The Snow Sweeper



When travelling, the hotels that I stay at are generally unremarkable places–all due respect.  This is not to say that they’re not generally clean or that the people aren’t generally friendly.  They are, generally.  But after enough time things start to look and feel the same and the differences are defined in increments (waffles or biscuits and gravy? chocolate bar or chocolate chip cookie?)  Eventually, you notice the people’s accents and weather far more than anything else.

And the weather in the mid-west is wicked.  The winter is a dry, lacerating cold that cuts through layers.  The wind is rapier sharp.  The sky is gun metal grey, mottled with straggling birds.  It’s harsh.  I felt these extremes last week while staying in Indiana, working for an exceptional new client.  I stepped outside of my hotel to examine the morning and wait for my ride to their headquarters.  The mid-western gale and snowfall was there and growing stronger by the minute.  Ducking behind a corner to find a small bit of solace and snap a quick photo I saw the gentleman in the photograph.  He was jacketed and was carefully brushing and scraping snow off of each car in the parking lot–beginning with those that were most covered in ice, frost, and an increasing amount of snow.  He was expedient yet not at the expense of detail–each window was first brushed, then scraped, then scraped again after additional inspection.  There were, at rough count, 40 or 50 cars in the lot.  It was 5 degrees outside.  Yet he kept sweeping until every car in the lot, excluding employee vehicles, was cleaned to his satisfaction.  When I asked him what he was doing he turned, smiled, and said “Cleaning the windows of the guests cars” as if it were a matter-of-fact occurrence in such red weather.  Later that morning I heard other people commenting about the gentleman’s kind act and remarkable behavior.  Was it training?  Was it company policy?  Or was it a plain act of generous decency?  Fact is, it didn’t matter–people took note and were talking about how impressed they were.

When I checked out of the hotel I asked the young man why he decided to act in such a manner.  I asked him if his boss had instructed him to clean snowy cars.  He said no.  He simply said: “It’s better that I get my suit dirty than you get yours dirty.”  And then I took his picture.  It was remarkable.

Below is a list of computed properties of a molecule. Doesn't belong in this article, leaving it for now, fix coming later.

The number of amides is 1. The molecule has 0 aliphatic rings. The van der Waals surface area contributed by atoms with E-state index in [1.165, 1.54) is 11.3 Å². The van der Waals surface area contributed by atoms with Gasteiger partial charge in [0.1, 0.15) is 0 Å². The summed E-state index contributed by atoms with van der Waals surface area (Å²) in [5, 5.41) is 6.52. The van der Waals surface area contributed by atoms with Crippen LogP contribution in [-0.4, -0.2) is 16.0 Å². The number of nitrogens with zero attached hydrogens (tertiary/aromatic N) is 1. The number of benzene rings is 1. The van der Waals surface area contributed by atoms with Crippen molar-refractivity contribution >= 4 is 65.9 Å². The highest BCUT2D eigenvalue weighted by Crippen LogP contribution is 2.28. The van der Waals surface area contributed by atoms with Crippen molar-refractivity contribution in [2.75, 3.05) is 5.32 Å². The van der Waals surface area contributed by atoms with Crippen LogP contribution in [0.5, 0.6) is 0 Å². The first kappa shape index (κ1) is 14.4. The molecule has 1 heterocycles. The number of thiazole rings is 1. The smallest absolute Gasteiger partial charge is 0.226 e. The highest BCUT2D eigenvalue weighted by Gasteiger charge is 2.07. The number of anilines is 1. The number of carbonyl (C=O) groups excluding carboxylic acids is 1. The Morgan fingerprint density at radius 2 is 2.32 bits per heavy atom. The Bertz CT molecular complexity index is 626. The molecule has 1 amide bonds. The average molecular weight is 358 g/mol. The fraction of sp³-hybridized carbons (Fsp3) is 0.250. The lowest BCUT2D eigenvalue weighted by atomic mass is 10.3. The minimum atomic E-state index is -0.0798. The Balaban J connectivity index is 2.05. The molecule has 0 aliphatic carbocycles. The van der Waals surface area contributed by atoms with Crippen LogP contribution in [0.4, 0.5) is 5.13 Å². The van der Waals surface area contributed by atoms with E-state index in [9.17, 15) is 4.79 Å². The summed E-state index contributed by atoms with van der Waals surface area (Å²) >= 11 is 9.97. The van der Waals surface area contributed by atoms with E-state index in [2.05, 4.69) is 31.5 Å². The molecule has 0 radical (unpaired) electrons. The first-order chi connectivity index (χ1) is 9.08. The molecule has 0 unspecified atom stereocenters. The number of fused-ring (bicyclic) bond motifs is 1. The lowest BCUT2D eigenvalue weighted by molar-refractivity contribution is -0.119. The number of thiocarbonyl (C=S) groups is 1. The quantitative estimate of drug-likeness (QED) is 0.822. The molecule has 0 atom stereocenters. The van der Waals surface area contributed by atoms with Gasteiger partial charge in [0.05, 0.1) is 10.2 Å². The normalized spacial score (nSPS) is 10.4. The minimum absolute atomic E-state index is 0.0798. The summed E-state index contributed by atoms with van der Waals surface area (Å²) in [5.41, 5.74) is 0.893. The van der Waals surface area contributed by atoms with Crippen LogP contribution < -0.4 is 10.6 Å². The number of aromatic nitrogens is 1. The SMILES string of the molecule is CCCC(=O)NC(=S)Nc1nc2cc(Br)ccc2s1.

It’s an obvious lesson, but one that most of us overlook too frequently.  Most businesses suffer from some level of parity.  Most products do too.  It’s one of the basic challenges we all face.  Yet there are countless opportunities to stand out and become less of a commodity–most of which exist on an emotional level.  The one thing that most businesses can create is a culture based on incremental differentiation.  Without overturning the apple car in its entirety, without going through wholesale disruption, they can examine each of the small touch points between the business and customer while asking a simple question: “What is ONE thing I can do to elevate the customer’s emotional connection to what we’re doing?”  In the process of asking that simple question a myriad of latent opportunities will be exposed.  Opportunities to capture their heart through simple acts of service, basic acts of gratitude and reciprocity, and simple acts that to elevate the emotional discourse between product and the market, business and the consumer.  Best of all, these seemingly small acts amplify an already-strong message in to something that not only galvanizes the consumer relationship and loyalty but virtually compels people to share this type of experience.

The preeminent small business challenge these days has to do with differentiation, retailing a consumer experience, and creating a unique value proposition that sustains lasting loyalty.  And one young man with a snow scraper captures all of these things with a a self-less act on a cold Indiana morning.  Your turn.

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